Hearing aid batteries don’t have a very long shelf life and depending on the type of battery, and how frequently people use their devices, you could end up going through many batteries every year. These batteries contain toxins that are harmful to the quality of soil and water.
When they are thrown in the regular trash, there is a danger that these toxins will be released when garbage is burned or merely corrode over time in a landfill. Luckily, there are several methods people can use to recycle their hearing aid batteries, keeping these potentially dangerous away from our natural environment.
It is estimated that Americans throw away about 1.4 billion disposable hearing aid batteries every year, creating millions of tons of waste. These numbers will continue to rise as more and more people begin wearing hearing aids, unless they choose to recycle their batteries. Most hearing aids use zinc-air button cell batteries, and some also contain small amounts of mercuric oxide and silver. Over time, the outer casings of hearing aid batteries corrode as they sit in landfills. This releases the zinc and other metals contained in these devices into the soil and eventually into groundwater. Trash containing hearing aids batteries that is burned releases harmful smoke into the air. High levels of these toxins can lead to health problems in both animals and humans as water and the food chain become compromised. While the amount of toxins in a single battery may seem small, when taken together the sheer mass of these batteries ending up in landfills hurts the environment.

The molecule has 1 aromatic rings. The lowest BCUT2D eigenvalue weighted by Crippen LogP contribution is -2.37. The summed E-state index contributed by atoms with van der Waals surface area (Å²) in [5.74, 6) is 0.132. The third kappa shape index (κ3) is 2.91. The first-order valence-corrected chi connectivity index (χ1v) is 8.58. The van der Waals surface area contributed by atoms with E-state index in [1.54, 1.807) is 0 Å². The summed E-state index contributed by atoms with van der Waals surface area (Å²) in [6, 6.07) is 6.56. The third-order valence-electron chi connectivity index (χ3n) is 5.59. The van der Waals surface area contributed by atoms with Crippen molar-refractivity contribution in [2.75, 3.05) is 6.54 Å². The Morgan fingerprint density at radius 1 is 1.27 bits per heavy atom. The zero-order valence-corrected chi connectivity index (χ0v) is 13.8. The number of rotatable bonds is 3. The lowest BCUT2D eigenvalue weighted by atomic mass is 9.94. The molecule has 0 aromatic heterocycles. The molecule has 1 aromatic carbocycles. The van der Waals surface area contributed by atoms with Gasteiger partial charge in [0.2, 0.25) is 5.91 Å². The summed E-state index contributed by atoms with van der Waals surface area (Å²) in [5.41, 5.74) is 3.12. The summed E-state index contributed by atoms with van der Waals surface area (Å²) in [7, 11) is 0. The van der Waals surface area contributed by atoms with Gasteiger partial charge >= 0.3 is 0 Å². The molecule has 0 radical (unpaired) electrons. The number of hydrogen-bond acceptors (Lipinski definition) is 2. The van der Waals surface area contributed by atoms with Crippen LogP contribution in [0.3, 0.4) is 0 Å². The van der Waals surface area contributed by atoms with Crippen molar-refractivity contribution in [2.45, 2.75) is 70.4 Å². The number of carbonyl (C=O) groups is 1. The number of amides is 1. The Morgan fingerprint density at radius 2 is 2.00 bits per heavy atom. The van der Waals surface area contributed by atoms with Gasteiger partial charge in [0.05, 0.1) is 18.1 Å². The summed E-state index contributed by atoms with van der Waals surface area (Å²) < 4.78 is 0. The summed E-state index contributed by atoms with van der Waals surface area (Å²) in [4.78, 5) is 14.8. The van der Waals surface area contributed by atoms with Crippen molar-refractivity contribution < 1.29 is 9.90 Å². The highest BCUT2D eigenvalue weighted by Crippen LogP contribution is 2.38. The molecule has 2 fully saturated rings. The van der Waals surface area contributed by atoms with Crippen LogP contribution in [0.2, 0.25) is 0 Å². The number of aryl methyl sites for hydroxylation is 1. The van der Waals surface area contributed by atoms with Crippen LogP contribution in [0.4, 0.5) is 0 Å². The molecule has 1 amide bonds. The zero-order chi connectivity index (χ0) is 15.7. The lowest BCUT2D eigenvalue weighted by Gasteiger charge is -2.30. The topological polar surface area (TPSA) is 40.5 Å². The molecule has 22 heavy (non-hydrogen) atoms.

Recycling hearing aid batteries can also have a cumulative effect beyond just taking them out of landfills. When the batteries are recycled, the metals recovered can be used in multiple applications. This means that there is less need to mine to meet demand. Mining in and of itself has a negative effect on the environment due to the fuel burned by heavy machinery and the waste that is created by the mining process that leaches into the surrounding soil and water. The recovered plastics and metals from recycled hearing aid batteries can also be repurposed to make new batteries and cut down on additional production of those materials.
For people with hearing aids that support them, switching to rechargeable batteries also cuts down on potential waste reaching landfills. These batteries can be charged several times, cutting down not only waste but on costs to consumers. These batteries do also contain zinc and other metals, however, and they should also be recycled.
Some cities have their own battery recycling programs, and people who wear hearing aids should contact waste management officials to see if they accept hearing aid batteries. Some jewelry stores and larger retailers also accept hearing aid batteries recycling, and there are national organizations that offer hearing aid battery recycling. People who need additional guidance should talk to their audiologists about how to recycle their batteries. It’s a small step that can make a big difference.
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